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Public event to reveal how magic can be used to study the brain

Have you ever wondered how scientists explore the brain, or what goes wrong during a stroke or in dementia?

If so, the University is partnering with the DANA Foundation for the third year to celebrate Brain Awareness Week (BAW) with a free public event on Wednesday 18 March which will answer these questions and more.

The human brain is the most complex arrangement of matter in the known universe. Through our five senses it ‘digests’ vast amounts of information, this allows us to see, hear, taste, touch and balance. Understanding how the brain works is a major research challenge, with thousands of scientists studying it in the expectation that through greater understanding we can eventually overcome many tragic diseases.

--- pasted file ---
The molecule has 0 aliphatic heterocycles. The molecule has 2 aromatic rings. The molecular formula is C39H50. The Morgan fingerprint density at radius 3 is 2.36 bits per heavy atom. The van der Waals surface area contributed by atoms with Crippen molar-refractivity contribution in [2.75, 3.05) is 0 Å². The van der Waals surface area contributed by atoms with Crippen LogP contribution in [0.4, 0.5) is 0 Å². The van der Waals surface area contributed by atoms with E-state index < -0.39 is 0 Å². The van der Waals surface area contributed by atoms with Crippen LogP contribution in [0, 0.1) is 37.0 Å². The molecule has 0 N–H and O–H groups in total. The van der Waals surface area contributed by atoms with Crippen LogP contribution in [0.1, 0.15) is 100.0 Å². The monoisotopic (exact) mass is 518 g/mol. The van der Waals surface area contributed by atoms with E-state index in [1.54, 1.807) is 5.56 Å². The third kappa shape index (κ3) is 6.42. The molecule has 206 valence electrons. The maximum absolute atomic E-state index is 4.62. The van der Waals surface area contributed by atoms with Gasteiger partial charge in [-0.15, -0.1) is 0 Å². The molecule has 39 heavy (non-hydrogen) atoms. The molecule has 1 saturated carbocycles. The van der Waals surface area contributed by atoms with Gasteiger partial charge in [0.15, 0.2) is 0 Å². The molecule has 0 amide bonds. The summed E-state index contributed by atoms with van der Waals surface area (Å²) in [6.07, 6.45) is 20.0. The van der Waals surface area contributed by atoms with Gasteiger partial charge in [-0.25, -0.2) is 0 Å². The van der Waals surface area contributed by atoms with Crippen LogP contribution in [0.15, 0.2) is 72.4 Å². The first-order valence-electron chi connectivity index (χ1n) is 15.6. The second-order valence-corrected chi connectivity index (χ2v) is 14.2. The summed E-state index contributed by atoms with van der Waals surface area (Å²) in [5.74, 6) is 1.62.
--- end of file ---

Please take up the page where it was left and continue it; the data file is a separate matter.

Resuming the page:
During the free event, taking place from 6.00 – 8.00pm in the Peter Williams Lecture Theatre, members of the public will get the chance to meet and talk with scientists, view demonstrations of current brain research and listen to three short seminars on aspects of brain function and disease. This will be followed by a cheese and wine reception.

The public will be able to view demonstrations on what snails can teach us about neuroscience; what magic can tell us about the brain; and how a small tropical fish can be used to study psychiatric disorders, among many others.

A selection of posters created by Postgraduate Students and Intercalated BSc Students will also be on display at the event with the opportunity to speak to the students about their research.

Register for the event here.

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